Déziel wanted to endow the convent with a boarding-school, but Bishop Charles-François Baillargeon* was opposed, as he had entered into an agreement with the parish priest of Saint-Joseph and with the Religious of Jesus and Mary that there would be no other boarding-school for young girls in the region until the one at Saint-Joseph was well established. The letters exchanged by Abbé Déziel and Bishop Baillargeon reveal the priest’s tenacity, as well as his financial difficulties, particularly in 1859 when he saw no alternative but to give up his parish: “My spirit of self-denial is not great enough to permit me to witness with my own eyes the ruin of a work so dear to me which has cost me so much toil . . . a new parish priest will, I hope, be better able than I to enter into the views of your Excellency and those of my neighbour [the parish priest of Saint-Joseph].” Apparently his resignation was not accepted. In 1861 the parish council made over the hospice and convent to the Sisters of Charity on condition that they support both; finally, in 1863 Bishop Baillargeon, “yielding to the urgent pleas of the parish priest of Notre-Dame-de-Lévis,” allowed the sisters “to take up to 20 boarders.”
Such work and worry had undermined Déziel’s health, and in 1865 he took a rest-cure of 11 months, during which he visited Europe, journeying twice to Vichy, France, to take the waters; since he possessed nothing, the generous parishioners of Notre-Dame-de-la-Victoire had raised a fund to cover his expenses. Completely recovered, Abbé Déziel took up his work again, with unremitting and ubiquitous activity. Since 1851 the population had increased appreciably: the 1861 census gives 6,694 inhabitants in the parish of Notre-Dame-de-la-Victoire at Lévis, and Lévis itself as the third largest town in Canada East, its incorporation as a town having in fact occurred that year. The parish priest took part in all developments in his town, and even helped draft the municipal regulations. The charitable organizations he founded or supported were numerous and varied. However, Déziel was forced to think of dividing the parish of Notre-Dame because of the increase in its population, which had reached 9,032 by 1871. A new parish, west of Notre-Dame, was erected canonically on 21 Aug. 1875, under the name of Saint-David-de-Lauberivière (Saint-David), partly to honour Déziel and partly to commemorate the fifth bishop of Quebec, François-Louis de Pourroy* de Lauberivière. When Notre-Dame was divided, Abbé Déziel, who had had to face many objections, wrote to Taschereau: “I believe I have done my duty before God and man, in all things bearing in mind only the glory of God and the spiritual good of my parishioners . . . .”
It was also in 1875 that Déziel dedicated his zeal and energy to yet another charitable endeavour, the building of a hospice-orphanage, which he had long had in mind. A piece of land was given to him by Louis-Édouard Couture; the Sisters of Charity of Quebec agreed to handle this project also and one of them drew up the plans. Déziel prepared the estimates and himself directed the work on site. Construction, begun in 1877, was completed two years later; management of the establishment was entrusted to the Sisters of Charity from the convent, but in 1881 the two houses, and the two endeavours of education and orphanage, were separated. The Hospice Saint-Joseph-de-la-Délivrance was incorporated the following year. When it opened in 1879, the hospice had taken in 40 girls; six years later it took in 300. The first group of orphans were in fact already students at the convent, by virtue of the system of “industrial schools” set up by the government in 1870 to provide orphans with “a shelter and preparation for an honest and useful future”; the convent at Lévis had been selected as one of these schools and allotted 40 scholarships for this purpose.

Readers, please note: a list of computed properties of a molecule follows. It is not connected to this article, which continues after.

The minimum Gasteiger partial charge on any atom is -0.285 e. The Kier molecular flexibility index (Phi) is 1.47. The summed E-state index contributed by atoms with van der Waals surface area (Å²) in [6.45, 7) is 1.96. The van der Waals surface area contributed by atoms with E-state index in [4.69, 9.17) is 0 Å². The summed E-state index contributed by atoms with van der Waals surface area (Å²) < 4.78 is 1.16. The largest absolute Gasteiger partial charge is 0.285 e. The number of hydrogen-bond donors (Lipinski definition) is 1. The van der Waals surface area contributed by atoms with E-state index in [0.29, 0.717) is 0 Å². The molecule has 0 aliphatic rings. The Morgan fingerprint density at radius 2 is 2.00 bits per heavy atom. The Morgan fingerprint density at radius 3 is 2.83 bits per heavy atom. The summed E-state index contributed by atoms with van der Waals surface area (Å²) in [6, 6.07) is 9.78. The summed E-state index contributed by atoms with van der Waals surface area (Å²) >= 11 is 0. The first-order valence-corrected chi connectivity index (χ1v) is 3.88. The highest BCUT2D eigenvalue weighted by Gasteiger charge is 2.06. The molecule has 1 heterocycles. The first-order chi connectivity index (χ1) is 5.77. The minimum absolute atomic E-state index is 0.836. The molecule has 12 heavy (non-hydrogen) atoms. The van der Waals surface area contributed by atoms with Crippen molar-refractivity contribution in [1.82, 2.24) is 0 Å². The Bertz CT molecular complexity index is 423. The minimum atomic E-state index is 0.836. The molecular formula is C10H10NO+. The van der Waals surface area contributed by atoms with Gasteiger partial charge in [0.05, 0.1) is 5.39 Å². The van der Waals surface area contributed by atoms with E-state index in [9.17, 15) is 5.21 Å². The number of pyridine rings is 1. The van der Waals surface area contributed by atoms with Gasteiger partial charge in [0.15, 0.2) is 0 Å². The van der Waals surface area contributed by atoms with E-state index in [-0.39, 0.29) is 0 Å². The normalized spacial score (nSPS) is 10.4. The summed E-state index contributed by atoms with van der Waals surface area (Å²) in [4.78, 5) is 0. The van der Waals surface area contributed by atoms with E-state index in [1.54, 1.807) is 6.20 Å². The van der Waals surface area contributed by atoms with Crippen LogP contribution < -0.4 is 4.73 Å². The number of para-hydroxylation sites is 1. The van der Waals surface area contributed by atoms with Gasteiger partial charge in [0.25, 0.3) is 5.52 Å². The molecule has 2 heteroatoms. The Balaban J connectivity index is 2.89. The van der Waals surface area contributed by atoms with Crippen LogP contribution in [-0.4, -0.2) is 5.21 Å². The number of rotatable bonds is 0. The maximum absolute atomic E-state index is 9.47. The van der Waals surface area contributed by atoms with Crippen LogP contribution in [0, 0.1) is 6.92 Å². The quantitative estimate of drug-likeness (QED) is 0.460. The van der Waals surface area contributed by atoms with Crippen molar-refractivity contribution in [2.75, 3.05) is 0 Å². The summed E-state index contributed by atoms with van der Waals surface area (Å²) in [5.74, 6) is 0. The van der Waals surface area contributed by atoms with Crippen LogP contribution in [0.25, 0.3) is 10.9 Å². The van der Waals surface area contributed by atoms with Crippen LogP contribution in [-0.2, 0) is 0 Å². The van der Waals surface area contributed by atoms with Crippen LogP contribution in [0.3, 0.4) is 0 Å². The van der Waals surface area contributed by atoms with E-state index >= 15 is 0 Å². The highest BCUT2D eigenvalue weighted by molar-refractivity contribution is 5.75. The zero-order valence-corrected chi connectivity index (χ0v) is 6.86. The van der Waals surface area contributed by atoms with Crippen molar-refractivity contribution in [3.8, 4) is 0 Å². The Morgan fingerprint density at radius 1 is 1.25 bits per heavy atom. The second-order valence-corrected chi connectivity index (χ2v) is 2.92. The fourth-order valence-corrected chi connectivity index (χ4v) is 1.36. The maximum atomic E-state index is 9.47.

In 1880 solemn celebrations were held at Lévis to mark the golden jubilee of the ordination of the venerable parish priest of Notre-Dame-de-la-Victoire, who received from Rome the title of privy chamberlain to Leo XIII. Worn out by toil and care, Abbé Déziel died in his presbytery on 25 June 1882, at the age of 76. A builder, leader of men, priest, and citizen, he had participated in the shaping of the religious and civil life of Lévis from its .earliest years, and he is rightly considered the founder not only of a parish but also of the town of Lévis. In 1885, only three years after his death, the citizens of Lévis erected a magnificent monument to their founder, created by sculptor Louis-Philippe Hébert* .
AAQ, 210 A, XXIV: 602; XXVII: 660; 211 A, K; 258r, 279–99; 511 CD, II: 16; 61 CD, Lauzon, II: 9, 16; Notre-Dame de Lévis, I: 3–7, 18–21, 30, 43, 46, 72, 73, 75, 83, 84, 101, 107, 108, 113, 115, 124; Saint-David, I: 3, 3c-f, 8, 10, 11. Arch. du collège de Lévis, Fonds J.-D. Déziel; Fonds G.-É. Sauvageau, I. ASQ, Séminaire, 68: no.3. PAC, RG 31, A1, 1861 census, Notre-Dame-de-la-Victoire de Lévis. P.-G. Roy, Dates lévisiennes (12v., Lévis, 1932–40). I–III; X. J.-E. Roy, Mgr Déziel, sa vie, ses œuvres (Lévis, 1885). P.-G. Roy, Glanures lévisiennes (4v., Lévis, 1920–22). Julien Déziel, “Mgr Jos.-David Déziel (1808–1882), sa vie et son ascendance familiale,” BRH, 68 (1966): 27–36.